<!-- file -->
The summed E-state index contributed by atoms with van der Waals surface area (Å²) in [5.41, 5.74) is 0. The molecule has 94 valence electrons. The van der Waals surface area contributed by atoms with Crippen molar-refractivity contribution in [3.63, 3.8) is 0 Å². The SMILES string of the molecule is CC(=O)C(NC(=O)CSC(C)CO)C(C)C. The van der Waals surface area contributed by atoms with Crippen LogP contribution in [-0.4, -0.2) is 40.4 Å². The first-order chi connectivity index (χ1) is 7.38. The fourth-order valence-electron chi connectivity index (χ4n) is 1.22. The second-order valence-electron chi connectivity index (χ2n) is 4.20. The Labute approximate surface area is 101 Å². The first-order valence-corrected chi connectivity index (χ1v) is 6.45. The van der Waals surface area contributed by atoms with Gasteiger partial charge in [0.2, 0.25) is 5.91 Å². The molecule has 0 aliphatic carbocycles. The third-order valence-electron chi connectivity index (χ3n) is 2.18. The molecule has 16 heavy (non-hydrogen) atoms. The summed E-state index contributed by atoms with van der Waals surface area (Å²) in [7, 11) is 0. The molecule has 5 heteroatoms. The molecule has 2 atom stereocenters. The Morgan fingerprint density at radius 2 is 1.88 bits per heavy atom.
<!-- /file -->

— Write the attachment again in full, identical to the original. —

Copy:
The summed E-state index contributed by atoms with van der Waals surface area (Å²) in [5.41, 5.74) is 0. The molecule has 94 valence electrons. The van der Waals surface area contributed by atoms with Crippen molar-refractivity contribution in [3.63, 3.8) is 0 Å². The SMILES string of the molecule is CC(=O)C(NC(=O)CSC(C)CO)C(C)C. The van der Waals surface area contributed by atoms with Crippen LogP contribution in [-0.4, -0.2) is 40.4 Å². The first-order chi connectivity index (χ1) is 7.38. The fourth-order valence-electron chi connectivity index (χ4n) is 1.22. The second-order valence-electron chi connectivity index (χ2n) is 4.20. The Labute approximate surface area is 101 Å². The first-order valence-corrected chi connectivity index (χ1v) is 6.45. The van der Waals surface area contributed by atoms with Gasteiger partial charge in [0.2, 0.25) is 5.91 Å². The molecule has 0 aliphatic carbocycles. The third-order valence-electron chi connectivity index (χ3n) is 2.18. The molecule has 16 heavy (non-hydrogen) atoms. The summed E-state index contributed by atoms with van der Waals surface area (Å²) in [7, 11) is 0. The molecule has 5 heteroatoms. The molecule has 2 atom stereocenters. The Morgan fingerprint density at radius 2 is 1.88 bits per heavy atom.